If I am a passionate follower of Jesus, serving those around me is my calling, serving those in need is in my abilities, meeting people where they are at and serving and giving is something that is commanded of me! For Sam and me, the discussion has been, What would be a practical application of serving and a way that we can speak this core piece of the gospel to those around us? I believe that this is what needs to be done, especially if you have a family with small children. Find simple, practical things that can be done, such as making up care bags to keep in your car to give to those in need as you cross paths with them.

The next thing that was a huge epiphany for me was that I need to be willing to help and give to anyone who expresses a need, not expecting anything in return. It means that homeless guy on the side of the road. It does not matter what he does with what I give him; what matters is my heart in giving it to him. We are called to give and to serve and to not worry about receiving thanks or about whether they are really in need of it or not. Jesus served us, and we did not do anything to deserve it, and by that He set the example for how we are to serve.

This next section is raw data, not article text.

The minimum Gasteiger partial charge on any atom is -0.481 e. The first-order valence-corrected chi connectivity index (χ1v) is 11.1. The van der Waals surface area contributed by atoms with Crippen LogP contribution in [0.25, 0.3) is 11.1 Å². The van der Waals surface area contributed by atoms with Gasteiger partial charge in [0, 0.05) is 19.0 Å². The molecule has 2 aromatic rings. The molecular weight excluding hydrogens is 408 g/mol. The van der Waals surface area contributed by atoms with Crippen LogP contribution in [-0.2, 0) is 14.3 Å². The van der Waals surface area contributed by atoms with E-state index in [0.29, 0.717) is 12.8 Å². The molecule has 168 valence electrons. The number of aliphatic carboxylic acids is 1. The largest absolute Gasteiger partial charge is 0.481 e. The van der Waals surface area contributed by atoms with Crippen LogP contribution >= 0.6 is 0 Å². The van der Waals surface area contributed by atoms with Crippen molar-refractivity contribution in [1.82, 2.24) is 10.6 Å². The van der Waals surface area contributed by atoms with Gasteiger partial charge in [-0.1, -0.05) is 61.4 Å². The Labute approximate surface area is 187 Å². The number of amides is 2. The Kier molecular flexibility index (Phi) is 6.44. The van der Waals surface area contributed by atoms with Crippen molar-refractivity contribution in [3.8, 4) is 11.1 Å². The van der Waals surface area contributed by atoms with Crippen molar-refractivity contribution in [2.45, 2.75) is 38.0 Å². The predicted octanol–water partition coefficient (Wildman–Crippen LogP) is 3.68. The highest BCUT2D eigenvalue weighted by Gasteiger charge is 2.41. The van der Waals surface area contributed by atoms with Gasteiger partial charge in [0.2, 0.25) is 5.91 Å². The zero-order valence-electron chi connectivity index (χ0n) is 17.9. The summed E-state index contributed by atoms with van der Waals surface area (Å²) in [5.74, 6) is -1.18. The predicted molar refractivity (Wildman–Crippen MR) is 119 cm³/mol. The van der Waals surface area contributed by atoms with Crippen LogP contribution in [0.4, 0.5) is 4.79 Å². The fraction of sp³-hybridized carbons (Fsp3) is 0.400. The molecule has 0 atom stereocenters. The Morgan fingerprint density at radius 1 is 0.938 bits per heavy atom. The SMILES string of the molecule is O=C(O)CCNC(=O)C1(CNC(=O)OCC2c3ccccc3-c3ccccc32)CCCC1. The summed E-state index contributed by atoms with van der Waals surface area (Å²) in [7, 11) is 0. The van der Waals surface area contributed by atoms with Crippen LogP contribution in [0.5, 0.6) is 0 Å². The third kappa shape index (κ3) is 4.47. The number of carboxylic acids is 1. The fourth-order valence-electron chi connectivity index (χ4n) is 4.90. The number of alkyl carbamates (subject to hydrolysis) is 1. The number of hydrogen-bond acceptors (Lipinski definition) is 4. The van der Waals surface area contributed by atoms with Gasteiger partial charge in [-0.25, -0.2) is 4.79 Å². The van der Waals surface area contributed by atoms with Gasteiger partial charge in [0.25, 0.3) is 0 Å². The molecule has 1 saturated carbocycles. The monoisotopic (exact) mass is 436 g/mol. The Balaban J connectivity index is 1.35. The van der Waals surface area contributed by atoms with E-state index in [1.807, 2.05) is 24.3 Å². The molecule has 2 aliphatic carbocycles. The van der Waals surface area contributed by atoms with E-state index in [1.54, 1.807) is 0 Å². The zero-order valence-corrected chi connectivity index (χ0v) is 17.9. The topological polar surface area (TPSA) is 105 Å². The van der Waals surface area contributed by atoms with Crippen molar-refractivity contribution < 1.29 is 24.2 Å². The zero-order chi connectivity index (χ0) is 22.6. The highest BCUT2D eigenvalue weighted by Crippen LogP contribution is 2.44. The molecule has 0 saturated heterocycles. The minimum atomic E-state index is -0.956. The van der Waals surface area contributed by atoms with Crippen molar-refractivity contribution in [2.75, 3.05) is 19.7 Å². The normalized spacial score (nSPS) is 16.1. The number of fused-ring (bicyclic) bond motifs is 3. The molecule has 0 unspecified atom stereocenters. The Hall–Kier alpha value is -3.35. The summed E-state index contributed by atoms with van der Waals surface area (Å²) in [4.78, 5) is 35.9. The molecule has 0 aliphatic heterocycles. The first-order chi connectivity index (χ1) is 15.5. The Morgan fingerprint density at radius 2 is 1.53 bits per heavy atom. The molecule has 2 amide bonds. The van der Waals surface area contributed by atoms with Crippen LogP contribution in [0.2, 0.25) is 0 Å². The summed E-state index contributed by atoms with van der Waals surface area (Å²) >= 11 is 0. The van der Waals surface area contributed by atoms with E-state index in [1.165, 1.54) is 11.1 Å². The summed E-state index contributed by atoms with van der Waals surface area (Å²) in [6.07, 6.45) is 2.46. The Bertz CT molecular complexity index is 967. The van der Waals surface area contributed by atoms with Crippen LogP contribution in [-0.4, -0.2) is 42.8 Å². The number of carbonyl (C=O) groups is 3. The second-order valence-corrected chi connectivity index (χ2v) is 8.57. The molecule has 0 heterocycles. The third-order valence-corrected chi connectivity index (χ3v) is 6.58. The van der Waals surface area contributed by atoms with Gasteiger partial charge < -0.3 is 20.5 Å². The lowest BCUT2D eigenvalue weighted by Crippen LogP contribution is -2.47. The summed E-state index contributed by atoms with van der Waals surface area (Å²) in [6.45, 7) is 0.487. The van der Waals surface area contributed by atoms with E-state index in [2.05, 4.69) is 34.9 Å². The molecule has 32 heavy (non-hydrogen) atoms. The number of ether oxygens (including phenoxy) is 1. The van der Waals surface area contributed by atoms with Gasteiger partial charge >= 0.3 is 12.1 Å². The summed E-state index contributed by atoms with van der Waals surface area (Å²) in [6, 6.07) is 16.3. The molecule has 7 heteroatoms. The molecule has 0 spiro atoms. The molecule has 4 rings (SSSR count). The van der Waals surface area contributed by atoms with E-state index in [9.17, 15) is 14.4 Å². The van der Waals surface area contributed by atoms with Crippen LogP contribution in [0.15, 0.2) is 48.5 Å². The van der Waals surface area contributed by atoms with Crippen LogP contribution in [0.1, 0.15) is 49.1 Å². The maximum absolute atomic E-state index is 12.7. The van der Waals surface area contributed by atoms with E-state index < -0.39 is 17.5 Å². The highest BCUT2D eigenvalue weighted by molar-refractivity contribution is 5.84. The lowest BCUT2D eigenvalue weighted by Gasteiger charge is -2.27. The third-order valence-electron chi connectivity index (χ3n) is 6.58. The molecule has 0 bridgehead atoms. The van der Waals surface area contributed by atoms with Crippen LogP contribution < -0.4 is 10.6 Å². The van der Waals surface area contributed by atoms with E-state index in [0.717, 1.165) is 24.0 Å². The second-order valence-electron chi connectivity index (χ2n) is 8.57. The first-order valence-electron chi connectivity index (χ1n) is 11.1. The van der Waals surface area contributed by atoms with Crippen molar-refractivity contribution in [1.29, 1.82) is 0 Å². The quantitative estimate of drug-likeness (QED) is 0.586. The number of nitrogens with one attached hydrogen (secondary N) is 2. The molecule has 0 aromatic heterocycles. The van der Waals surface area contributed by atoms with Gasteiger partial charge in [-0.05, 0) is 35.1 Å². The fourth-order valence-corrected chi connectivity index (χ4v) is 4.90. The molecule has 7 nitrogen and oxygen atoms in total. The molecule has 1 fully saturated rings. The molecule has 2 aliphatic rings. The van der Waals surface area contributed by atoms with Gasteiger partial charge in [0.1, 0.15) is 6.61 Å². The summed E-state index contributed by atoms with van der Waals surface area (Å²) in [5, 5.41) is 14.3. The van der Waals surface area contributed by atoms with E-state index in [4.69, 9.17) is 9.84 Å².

In Matthew it talks about the Father separating the sheep from the goats in the end; He says to the sheep that when He was hungry, they fed Him, and when He was naked, they clothed Him, and when He was a stranger, they took Him in. To the goats He says to depart away from Him, for they did not do these things. And when the righteous asked when they had seen Him in these states, He said that what was done to the least of his brothers was done also to Him.

The challenge I see before us is this: if we view people through the eyes of a loving and caring Savior, then whatever service we do unto them, we are also doing unto Him, out of obedience to Him, and out of an abundance of love for our Father. So, the question is, Are we going to be sheep or are we going to be goats?